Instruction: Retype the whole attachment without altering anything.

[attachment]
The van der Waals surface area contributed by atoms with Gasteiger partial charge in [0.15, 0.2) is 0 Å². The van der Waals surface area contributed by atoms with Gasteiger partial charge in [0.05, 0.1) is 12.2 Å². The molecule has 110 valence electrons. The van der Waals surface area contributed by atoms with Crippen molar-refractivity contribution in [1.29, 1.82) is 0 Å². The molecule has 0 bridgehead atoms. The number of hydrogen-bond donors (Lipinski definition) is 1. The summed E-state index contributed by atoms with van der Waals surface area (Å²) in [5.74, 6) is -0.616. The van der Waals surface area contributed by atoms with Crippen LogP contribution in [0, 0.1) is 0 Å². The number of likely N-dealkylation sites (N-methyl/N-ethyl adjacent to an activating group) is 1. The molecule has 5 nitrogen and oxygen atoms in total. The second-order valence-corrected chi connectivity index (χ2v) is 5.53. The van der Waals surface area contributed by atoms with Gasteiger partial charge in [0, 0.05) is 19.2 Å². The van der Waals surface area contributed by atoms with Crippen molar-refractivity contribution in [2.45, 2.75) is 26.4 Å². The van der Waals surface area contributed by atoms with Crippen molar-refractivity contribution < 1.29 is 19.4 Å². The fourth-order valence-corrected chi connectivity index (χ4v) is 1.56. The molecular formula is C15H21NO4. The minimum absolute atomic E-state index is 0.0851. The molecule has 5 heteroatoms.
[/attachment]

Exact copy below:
The van der Waals surface area contributed by atoms with Gasteiger partial charge in [0.15, 0.2) is 0 Å². The van der Waals surface area contributed by atoms with Gasteiger partial charge in [0.05, 0.1) is 12.2 Å². The molecule has 110 valence electrons. The van der Waals surface area contributed by atoms with Crippen molar-refractivity contribution in [1.29, 1.82) is 0 Å². The molecule has 0 bridgehead atoms. The number of hydrogen-bond donors (Lipinski definition) is 1. The summed E-state index contributed by atoms with van der Waals surface area (Å²) in [5.74, 6) is -0.616. The van der Waals surface area contributed by atoms with Crippen LogP contribution in [0, 0.1) is 0 Å². The number of likely N-dealkylation sites (N-methyl/N-ethyl adjacent to an activating group) is 1. The molecule has 5 nitrogen and oxygen atoms in total. The second-order valence-corrected chi connectivity index (χ2v) is 5.53. The van der Waals surface area contributed by atoms with Gasteiger partial charge in [0, 0.05) is 19.2 Å². The van der Waals surface area contributed by atoms with Crippen molar-refractivity contribution in [2.45, 2.75) is 26.4 Å². The van der Waals surface area contributed by atoms with Crippen molar-refractivity contribution < 1.29 is 19.4 Å². The fourth-order valence-corrected chi connectivity index (χ4v) is 1.56. The molecular formula is C15H21NO4. The minimum absolute atomic E-state index is 0.0851. The molecule has 5 heteroatoms.